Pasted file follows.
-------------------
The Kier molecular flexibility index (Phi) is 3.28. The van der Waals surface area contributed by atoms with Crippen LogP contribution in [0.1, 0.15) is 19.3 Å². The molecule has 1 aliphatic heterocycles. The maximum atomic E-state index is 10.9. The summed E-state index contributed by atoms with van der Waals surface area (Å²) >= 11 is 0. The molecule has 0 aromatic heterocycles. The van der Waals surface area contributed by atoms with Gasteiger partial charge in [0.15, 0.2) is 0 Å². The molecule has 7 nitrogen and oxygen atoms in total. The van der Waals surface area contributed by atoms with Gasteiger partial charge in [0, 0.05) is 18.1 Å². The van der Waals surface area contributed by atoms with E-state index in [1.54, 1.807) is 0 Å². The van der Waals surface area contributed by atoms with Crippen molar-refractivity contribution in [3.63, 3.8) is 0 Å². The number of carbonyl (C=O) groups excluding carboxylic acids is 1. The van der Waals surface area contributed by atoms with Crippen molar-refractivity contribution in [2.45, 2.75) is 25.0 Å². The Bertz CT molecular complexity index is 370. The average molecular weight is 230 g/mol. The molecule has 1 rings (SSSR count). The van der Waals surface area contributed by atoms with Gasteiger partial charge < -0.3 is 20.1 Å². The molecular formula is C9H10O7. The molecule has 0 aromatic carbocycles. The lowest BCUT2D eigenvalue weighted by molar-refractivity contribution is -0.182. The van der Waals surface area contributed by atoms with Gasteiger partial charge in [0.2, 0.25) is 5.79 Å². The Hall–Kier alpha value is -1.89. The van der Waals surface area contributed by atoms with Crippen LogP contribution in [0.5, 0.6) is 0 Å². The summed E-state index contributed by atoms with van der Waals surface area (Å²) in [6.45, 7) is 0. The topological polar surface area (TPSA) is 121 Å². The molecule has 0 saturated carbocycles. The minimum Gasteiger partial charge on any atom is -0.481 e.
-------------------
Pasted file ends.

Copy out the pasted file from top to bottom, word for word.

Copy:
The Kier molecular flexibility index (Phi) is 3.28. The van der Waals surface area contributed by atoms with Crippen LogP contribution in [0.1, 0.15) is 19.3 Å². The molecule has 1 aliphatic heterocycles. The maximum atomic E-state index is 10.9. The summed E-state index contributed by atoms with van der Waals surface area (Å²) >= 11 is 0. The molecule has 0 aromatic heterocycles. The van der Waals surface area contributed by atoms with Gasteiger partial charge in [0.15, 0.2) is 0 Å². The molecule has 7 nitrogen and oxygen atoms in total. The van der Waals surface area contributed by atoms with Gasteiger partial charge in [0, 0.05) is 18.1 Å². The van der Waals surface area contributed by atoms with E-state index in [1.54, 1.807) is 0 Å². The van der Waals surface area contributed by atoms with Crippen molar-refractivity contribution in [3.63, 3.8) is 0 Å². The number of carbonyl (C=O) groups excluding carboxylic acids is 1. The van der Waals surface area contributed by atoms with Crippen molar-refractivity contribution in [2.45, 2.75) is 25.0 Å². The Bertz CT molecular complexity index is 370. The average molecular weight is 230 g/mol. The molecule has 1 rings (SSSR count). The van der Waals surface area contributed by atoms with Gasteiger partial charge < -0.3 is 20.1 Å². The molecular formula is C9H10O7. The molecule has 0 aromatic carbocycles. The lowest BCUT2D eigenvalue weighted by molar-refractivity contribution is -0.182. The van der Waals surface area contributed by atoms with Gasteiger partial charge in [0.2, 0.25) is 5.79 Å². The Hall–Kier alpha value is -1.89. The van der Waals surface area contributed by atoms with Crippen LogP contribution in [0.5, 0.6) is 0 Å². The summed E-state index contributed by atoms with van der Waals surface area (Å²) in [6.45, 7) is 0. The topological polar surface area (TPSA) is 121 Å². The molecule has 0 saturated carbocycles. The minimum Gasteiger partial charge on any atom is -0.481 e.